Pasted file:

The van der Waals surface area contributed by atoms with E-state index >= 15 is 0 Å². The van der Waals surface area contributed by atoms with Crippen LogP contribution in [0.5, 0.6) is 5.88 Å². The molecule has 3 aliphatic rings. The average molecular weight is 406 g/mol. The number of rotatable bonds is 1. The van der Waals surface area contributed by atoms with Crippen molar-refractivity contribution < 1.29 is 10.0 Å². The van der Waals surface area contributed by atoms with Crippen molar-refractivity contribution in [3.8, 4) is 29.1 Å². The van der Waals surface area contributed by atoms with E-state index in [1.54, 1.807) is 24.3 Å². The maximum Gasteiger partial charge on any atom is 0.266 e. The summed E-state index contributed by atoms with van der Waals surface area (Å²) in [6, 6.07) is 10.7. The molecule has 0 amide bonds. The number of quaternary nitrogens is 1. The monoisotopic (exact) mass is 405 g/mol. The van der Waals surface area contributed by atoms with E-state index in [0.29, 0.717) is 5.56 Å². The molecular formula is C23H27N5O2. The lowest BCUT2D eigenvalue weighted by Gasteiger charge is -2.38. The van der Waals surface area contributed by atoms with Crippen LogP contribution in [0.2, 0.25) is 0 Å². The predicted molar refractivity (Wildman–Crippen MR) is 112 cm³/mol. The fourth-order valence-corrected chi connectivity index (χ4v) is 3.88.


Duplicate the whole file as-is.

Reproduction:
The van der Waals surface area contributed by atoms with E-state index >= 15 is 0 Å². The van der Waals surface area contributed by atoms with Crippen LogP contribution in [0.5, 0.6) is 5.88 Å². The molecule has 3 aliphatic rings. The average molecular weight is 406 g/mol. The number of rotatable bonds is 1. The van der Waals surface area contributed by atoms with Crippen molar-refractivity contribution < 1.29 is 10.0 Å². The van der Waals surface area contributed by atoms with Crippen molar-refractivity contribution in [3.8, 4) is 29.1 Å². The van der Waals surface area contributed by atoms with E-state index in [1.54, 1.807) is 24.3 Å². The maximum Gasteiger partial charge on any atom is 0.266 e. The summed E-state index contributed by atoms with van der Waals surface area (Å²) in [6, 6.07) is 10.7. The molecule has 0 amide bonds. The number of quaternary nitrogens is 1. The monoisotopic (exact) mass is 405 g/mol. The van der Waals surface area contributed by atoms with E-state index in [0.29, 0.717) is 5.56 Å². The molecular formula is C23H27N5O2. The lowest BCUT2D eigenvalue weighted by Gasteiger charge is -2.38. The van der Waals surface area contributed by atoms with Crippen LogP contribution in [0.2, 0.25) is 0 Å². The predicted molar refractivity (Wildman–Crippen MR) is 112 cm³/mol. The fourth-order valence-corrected chi connectivity index (χ4v) is 3.88.